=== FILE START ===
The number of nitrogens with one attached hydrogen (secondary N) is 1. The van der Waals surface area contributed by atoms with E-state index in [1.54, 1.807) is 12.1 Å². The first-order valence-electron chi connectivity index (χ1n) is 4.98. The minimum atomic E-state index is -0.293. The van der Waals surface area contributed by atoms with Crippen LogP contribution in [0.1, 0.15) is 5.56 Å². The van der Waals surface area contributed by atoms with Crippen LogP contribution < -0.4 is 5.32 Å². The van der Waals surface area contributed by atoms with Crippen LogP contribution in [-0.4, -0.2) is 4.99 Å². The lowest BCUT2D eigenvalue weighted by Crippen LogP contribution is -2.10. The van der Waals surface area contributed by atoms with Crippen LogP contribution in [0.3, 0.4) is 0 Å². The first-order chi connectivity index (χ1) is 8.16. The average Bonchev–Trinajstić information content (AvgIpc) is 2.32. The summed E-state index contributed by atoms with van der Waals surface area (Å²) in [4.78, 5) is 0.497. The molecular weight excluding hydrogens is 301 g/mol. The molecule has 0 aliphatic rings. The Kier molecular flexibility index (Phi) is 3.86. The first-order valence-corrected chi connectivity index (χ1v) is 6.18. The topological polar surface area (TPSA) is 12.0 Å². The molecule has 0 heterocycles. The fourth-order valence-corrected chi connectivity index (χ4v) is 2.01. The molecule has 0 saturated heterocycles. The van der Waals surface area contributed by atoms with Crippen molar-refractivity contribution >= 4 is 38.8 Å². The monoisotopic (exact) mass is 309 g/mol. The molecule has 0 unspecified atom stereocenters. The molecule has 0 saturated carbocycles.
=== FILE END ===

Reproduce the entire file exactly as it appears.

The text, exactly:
The number of nitrogens with one attached hydrogen (secondary N) is 1. The van der Waals surface area contributed by atoms with E-state index in [1.54, 1.807) is 12.1 Å². The first-order valence-electron chi connectivity index (χ1n) is 4.98. The minimum atomic E-state index is -0.293. The van der Waals surface area contributed by atoms with Crippen LogP contribution in [0.1, 0.15) is 5.56 Å². The van der Waals surface area contributed by atoms with Crippen LogP contribution < -0.4 is 5.32 Å². The van der Waals surface area contributed by atoms with Crippen LogP contribution in [-0.4, -0.2) is 4.99 Å². The lowest BCUT2D eigenvalue weighted by Crippen LogP contribution is -2.10. The van der Waals surface area contributed by atoms with Crippen LogP contribution in [0.3, 0.4) is 0 Å². The first-order chi connectivity index (χ1) is 8.16. The average Bonchev–Trinajstić information content (AvgIpc) is 2.32. The summed E-state index contributed by atoms with van der Waals surface area (Å²) in [4.78, 5) is 0.497. The molecular weight excluding hydrogens is 301 g/mol. The molecule has 0 aliphatic rings. The Kier molecular flexibility index (Phi) is 3.86. The first-order valence-corrected chi connectivity index (χ1v) is 6.18. The topological polar surface area (TPSA) is 12.0 Å². The molecule has 0 heterocycles. The fourth-order valence-corrected chi connectivity index (χ4v) is 2.01. The molecule has 0 saturated heterocycles. The van der Waals surface area contributed by atoms with Crippen molar-refractivity contribution >= 4 is 38.8 Å². The monoisotopic (exact) mass is 309 g/mol. The molecule has 0 unspecified atom stereocenters. The molecule has 0 saturated carbocycles.